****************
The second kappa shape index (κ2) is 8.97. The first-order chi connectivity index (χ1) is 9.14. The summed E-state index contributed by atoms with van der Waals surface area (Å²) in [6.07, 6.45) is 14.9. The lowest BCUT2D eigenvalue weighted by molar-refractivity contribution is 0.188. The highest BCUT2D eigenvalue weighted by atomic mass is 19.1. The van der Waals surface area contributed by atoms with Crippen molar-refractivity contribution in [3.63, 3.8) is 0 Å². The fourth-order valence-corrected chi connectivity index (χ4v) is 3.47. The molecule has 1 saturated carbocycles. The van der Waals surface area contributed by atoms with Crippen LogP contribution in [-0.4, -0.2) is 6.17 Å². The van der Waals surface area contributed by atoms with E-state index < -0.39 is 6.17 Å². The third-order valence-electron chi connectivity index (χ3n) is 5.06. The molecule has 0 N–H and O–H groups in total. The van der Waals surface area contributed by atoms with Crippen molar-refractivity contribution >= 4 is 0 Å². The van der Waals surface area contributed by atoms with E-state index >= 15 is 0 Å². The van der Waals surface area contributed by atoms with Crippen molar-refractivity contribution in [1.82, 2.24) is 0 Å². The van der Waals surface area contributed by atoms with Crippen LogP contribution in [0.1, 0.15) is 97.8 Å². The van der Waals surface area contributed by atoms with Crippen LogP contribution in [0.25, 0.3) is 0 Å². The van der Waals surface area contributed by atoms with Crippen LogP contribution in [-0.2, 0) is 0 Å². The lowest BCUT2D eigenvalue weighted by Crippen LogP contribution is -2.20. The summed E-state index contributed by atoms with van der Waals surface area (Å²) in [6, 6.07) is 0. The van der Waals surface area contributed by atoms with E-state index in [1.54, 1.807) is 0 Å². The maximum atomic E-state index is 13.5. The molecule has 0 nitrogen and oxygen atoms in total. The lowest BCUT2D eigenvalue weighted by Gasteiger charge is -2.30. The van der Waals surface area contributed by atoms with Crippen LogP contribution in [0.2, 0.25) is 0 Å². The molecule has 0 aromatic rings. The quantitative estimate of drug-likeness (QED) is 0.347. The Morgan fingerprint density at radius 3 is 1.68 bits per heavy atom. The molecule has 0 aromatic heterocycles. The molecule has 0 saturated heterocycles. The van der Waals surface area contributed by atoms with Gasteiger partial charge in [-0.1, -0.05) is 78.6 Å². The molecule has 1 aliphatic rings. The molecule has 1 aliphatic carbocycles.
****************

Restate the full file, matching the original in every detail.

The second kappa shape index (κ2) is 8.97. The first-order chi connectivity index (χ1) is 9.14. The summed E-state index contributed by atoms with van der Waals surface area (Å²) in [6.07, 6.45) is 14.9. The lowest BCUT2D eigenvalue weighted by molar-refractivity contribution is 0.188. The highest BCUT2D eigenvalue weighted by atomic mass is 19.1. The van der Waals surface area contributed by atoms with Crippen molar-refractivity contribution in [3.63, 3.8) is 0 Å². The fourth-order valence-corrected chi connectivity index (χ4v) is 3.47. The molecule has 1 saturated carbocycles. The van der Waals surface area contributed by atoms with Crippen LogP contribution in [-0.4, -0.2) is 6.17 Å². The van der Waals surface area contributed by atoms with E-state index < -0.39 is 6.17 Å². The third-order valence-electron chi connectivity index (χ3n) is 5.06. The molecule has 0 N–H and O–H groups in total. The van der Waals surface area contributed by atoms with Crippen molar-refractivity contribution >= 4 is 0 Å². The van der Waals surface area contributed by atoms with E-state index >= 15 is 0 Å². The van der Waals surface area contributed by atoms with Crippen molar-refractivity contribution in [1.82, 2.24) is 0 Å². The van der Waals surface area contributed by atoms with Crippen LogP contribution in [0.1, 0.15) is 97.8 Å². The van der Waals surface area contributed by atoms with Crippen LogP contribution in [0.25, 0.3) is 0 Å². The van der Waals surface area contributed by atoms with Crippen LogP contribution in [-0.2, 0) is 0 Å². The lowest BCUT2D eigenvalue weighted by Crippen LogP contribution is -2.20. The summed E-state index contributed by atoms with van der Waals surface area (Å²) in [6, 6.07) is 0. The van der Waals surface area contributed by atoms with E-state index in [1.54, 1.807) is 0 Å². The maximum atomic E-state index is 13.5. The molecule has 0 nitrogen and oxygen atoms in total. The lowest BCUT2D eigenvalue weighted by Gasteiger charge is -2.30. The van der Waals surface area contributed by atoms with Crippen LogP contribution in [0.2, 0.25) is 0 Å². The molecule has 0 aromatic rings. The quantitative estimate of drug-likeness (QED) is 0.347. The Morgan fingerprint density at radius 3 is 1.68 bits per heavy atom. The molecule has 0 aromatic heterocycles. The molecule has 0 saturated heterocycles. The van der Waals surface area contributed by atoms with Gasteiger partial charge in [-0.1, -0.05) is 78.6 Å². The molecule has 1 aliphatic rings. The molecule has 1 aliphatic carbocycles.